So I was looking at a book (I highly recommend it) last night and I noticed something.
On the UK Amazon site, the recommendations of other books I may like were different than the recommendations I got from the US site.
And in fact, I liked the UK recommendations better!
Never knew there was regional taste represented in their data. It makes sense from a business sense however, but more interesting it acts as an oblique cultural lens.
Hi! I'm Dan Torop, one of the new EDAR residents. I'm sitting over by the design people, trying to make a digital/sound project through August 15... The plan is to make a talking computer. It'll look over information retrieved from library databases and come up with compelling speech from what it sees. I'm doing a brief presentation at the new resident's event at 4PM this Wednesday. Do stop by.
Just to mention, last year I spent six months at a residency trying to make a vir...
Hello all. I'm one of the new artists in residence. If you see me around the lab, please say hello.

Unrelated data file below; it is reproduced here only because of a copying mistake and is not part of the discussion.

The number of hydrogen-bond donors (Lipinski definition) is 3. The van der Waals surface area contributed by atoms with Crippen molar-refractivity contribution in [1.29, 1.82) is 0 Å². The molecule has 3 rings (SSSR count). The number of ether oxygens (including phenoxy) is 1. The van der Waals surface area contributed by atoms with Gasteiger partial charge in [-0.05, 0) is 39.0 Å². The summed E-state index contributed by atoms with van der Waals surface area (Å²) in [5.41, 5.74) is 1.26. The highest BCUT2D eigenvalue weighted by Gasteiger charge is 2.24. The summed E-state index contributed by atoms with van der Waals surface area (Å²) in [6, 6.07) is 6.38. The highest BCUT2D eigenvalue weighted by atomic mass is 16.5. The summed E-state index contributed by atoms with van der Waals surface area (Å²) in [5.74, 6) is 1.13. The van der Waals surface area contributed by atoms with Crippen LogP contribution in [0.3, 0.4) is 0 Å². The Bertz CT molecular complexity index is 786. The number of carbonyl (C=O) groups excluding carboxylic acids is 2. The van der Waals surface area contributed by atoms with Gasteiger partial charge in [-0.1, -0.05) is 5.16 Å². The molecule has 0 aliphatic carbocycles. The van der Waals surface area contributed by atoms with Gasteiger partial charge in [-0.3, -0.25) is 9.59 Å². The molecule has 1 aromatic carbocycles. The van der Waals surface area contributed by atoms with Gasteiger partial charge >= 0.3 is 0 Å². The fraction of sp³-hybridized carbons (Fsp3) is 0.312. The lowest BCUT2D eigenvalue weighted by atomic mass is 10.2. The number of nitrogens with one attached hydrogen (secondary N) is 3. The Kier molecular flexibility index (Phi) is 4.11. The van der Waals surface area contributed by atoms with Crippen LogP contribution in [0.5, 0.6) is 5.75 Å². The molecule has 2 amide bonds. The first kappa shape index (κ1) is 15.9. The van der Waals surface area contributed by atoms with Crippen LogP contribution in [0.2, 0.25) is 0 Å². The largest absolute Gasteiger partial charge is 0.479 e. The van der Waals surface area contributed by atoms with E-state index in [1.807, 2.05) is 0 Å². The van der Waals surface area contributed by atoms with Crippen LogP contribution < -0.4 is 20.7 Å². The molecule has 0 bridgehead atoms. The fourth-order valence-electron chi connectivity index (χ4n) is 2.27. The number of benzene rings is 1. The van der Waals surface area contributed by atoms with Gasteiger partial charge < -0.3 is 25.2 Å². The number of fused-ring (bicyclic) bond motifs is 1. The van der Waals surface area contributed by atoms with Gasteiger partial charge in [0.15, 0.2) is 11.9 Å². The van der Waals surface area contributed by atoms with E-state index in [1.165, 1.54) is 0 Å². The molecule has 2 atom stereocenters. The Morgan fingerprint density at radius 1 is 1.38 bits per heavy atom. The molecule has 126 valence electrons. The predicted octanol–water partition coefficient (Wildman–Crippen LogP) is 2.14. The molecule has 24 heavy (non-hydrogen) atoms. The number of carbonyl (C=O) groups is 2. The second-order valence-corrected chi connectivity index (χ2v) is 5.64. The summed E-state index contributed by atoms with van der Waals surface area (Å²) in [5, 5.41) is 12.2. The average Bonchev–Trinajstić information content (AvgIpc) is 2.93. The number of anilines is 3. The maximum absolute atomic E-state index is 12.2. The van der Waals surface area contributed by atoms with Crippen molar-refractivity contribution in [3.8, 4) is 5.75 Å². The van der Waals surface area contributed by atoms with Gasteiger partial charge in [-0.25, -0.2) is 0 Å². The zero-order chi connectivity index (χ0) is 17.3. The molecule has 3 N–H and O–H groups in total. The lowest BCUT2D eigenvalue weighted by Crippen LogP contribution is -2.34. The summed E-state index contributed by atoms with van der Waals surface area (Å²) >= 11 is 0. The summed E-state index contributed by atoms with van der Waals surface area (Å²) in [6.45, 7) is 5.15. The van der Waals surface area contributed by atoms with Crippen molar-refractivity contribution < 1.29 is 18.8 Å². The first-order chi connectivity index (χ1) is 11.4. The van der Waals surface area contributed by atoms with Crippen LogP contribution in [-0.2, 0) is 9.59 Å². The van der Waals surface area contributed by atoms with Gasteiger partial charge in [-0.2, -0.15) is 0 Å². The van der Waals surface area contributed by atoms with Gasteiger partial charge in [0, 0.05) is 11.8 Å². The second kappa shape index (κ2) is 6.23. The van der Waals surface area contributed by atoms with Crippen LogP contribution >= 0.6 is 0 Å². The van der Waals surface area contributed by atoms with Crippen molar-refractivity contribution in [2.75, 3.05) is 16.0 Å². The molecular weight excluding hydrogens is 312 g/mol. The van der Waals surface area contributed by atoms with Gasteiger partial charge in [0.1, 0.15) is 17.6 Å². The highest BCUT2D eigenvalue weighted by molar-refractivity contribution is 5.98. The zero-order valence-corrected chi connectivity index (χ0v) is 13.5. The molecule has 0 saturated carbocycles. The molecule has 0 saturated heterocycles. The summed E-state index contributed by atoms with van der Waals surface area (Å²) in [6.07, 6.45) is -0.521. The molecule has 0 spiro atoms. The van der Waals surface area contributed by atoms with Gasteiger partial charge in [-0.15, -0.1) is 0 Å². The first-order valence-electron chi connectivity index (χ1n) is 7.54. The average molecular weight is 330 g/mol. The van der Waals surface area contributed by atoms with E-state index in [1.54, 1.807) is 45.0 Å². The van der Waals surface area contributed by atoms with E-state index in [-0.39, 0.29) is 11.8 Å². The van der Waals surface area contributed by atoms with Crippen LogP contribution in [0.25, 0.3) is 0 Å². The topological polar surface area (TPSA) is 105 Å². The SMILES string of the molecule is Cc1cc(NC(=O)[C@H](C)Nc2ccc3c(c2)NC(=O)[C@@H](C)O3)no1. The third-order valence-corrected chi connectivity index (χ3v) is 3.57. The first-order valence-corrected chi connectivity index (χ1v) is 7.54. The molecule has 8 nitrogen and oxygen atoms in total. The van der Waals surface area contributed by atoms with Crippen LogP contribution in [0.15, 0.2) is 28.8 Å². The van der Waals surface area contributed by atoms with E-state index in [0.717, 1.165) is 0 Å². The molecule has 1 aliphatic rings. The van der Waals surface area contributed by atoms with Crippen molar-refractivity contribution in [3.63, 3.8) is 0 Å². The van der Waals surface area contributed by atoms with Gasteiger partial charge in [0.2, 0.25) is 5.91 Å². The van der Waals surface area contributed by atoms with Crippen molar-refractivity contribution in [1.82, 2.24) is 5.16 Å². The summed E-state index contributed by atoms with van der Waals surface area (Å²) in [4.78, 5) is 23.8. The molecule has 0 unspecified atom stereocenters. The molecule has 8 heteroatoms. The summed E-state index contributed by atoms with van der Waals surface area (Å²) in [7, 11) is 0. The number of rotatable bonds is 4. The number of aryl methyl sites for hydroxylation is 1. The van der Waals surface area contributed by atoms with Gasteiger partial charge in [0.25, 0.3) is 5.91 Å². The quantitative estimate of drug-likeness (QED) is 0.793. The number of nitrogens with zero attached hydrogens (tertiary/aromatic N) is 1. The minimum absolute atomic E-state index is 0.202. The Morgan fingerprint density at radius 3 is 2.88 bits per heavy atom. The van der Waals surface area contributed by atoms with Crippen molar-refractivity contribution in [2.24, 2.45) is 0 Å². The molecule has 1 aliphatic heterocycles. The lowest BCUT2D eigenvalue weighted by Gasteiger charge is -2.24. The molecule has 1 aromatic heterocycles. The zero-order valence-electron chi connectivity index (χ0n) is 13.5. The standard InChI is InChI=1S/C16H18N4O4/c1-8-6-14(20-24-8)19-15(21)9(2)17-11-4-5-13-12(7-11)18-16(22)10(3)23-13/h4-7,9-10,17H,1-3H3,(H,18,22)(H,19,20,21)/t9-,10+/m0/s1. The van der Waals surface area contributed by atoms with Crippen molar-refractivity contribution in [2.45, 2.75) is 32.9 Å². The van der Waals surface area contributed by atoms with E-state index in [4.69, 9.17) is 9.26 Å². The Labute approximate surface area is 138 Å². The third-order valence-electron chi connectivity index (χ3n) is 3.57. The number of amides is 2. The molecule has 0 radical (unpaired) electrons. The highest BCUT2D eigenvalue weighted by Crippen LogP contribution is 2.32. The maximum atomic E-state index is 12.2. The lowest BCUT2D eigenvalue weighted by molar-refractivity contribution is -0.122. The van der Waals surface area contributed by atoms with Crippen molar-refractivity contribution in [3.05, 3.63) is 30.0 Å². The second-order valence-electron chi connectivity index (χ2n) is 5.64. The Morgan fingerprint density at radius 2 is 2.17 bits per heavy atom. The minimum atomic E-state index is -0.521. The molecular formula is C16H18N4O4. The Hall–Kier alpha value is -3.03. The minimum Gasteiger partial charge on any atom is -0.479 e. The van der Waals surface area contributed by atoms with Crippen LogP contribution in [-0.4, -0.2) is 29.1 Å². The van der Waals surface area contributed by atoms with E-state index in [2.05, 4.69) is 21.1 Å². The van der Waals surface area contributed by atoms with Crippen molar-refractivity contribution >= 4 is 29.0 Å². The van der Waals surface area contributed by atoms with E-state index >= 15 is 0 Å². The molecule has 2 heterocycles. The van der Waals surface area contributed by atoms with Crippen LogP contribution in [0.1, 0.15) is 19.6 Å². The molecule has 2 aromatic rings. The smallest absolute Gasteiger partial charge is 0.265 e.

Like most of us, I'm a copious internet user. I've recently come to think of the internet as a gigantic lab notebook for everything I'm thinking about and doing. It's always amazing how much I forget. Given this, how can I leave myself a trail of crumbs to help me remember how I got here? And why not leave this trail open so others can take a peek and give me relevant advice they might have? ( My EDAR project is also focused on analyzing the benefits of open access but more on that later. )
I'm a new resident in the EDAR program, I figured I'd say hi and type a post. I'm on the bolt bus, and it seems if there ever was a time to blog....
So I don't know about you guys, but I've started to notice people including a "colophon" section to their blogs, eg:
Here's what wikipedia says:
It seems like a technological bibliography of sorts. Like all bibliographies and such, it's an interesting view deeper into the guts...
I wonder what a huge EdLab colophon would be?